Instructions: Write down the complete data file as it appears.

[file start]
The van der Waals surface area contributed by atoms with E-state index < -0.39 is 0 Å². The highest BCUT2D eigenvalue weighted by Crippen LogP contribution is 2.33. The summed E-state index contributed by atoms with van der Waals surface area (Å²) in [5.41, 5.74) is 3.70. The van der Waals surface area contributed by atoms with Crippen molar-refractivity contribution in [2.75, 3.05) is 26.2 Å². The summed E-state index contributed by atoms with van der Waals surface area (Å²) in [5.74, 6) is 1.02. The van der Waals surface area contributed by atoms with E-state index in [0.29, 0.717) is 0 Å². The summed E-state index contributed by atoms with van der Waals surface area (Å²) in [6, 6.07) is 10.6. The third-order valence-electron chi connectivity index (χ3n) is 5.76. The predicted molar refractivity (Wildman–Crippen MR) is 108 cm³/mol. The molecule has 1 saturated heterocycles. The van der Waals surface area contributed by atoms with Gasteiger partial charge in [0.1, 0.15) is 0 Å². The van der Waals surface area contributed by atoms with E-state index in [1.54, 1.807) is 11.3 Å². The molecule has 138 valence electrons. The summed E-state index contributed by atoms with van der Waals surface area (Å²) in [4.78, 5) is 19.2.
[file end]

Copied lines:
The van der Waals surface area contributed by atoms with E-state index < -0.39 is 0 Å². The highest BCUT2D eigenvalue weighted by Crippen LogP contribution is 2.33. The summed E-state index contributed by atoms with van der Waals surface area (Å²) in [5.41, 5.74) is 3.70. The van der Waals surface area contributed by atoms with Crippen molar-refractivity contribution in [2.75, 3.05) is 26.2 Å². The summed E-state index contributed by atoms with van der Waals surface area (Å²) in [5.74, 6) is 1.02. The van der Waals surface area contributed by atoms with E-state index in [0.29, 0.717) is 0 Å². The summed E-state index contributed by atoms with van der Waals surface area (Å²) in [6, 6.07) is 10.6. The third-order valence-electron chi connectivity index (χ3n) is 5.76. The predicted molar refractivity (Wildman–Crippen MR) is 108 cm³/mol. The molecule has 1 saturated heterocycles. The van der Waals surface area contributed by atoms with Gasteiger partial charge in [0.1, 0.15) is 0 Å². The van der Waals surface area contributed by atoms with E-state index in [1.54, 1.807) is 11.3 Å². The molecule has 138 valence electrons. The summed E-state index contributed by atoms with van der Waals surface area (Å²) in [4.78, 5) is 19.2.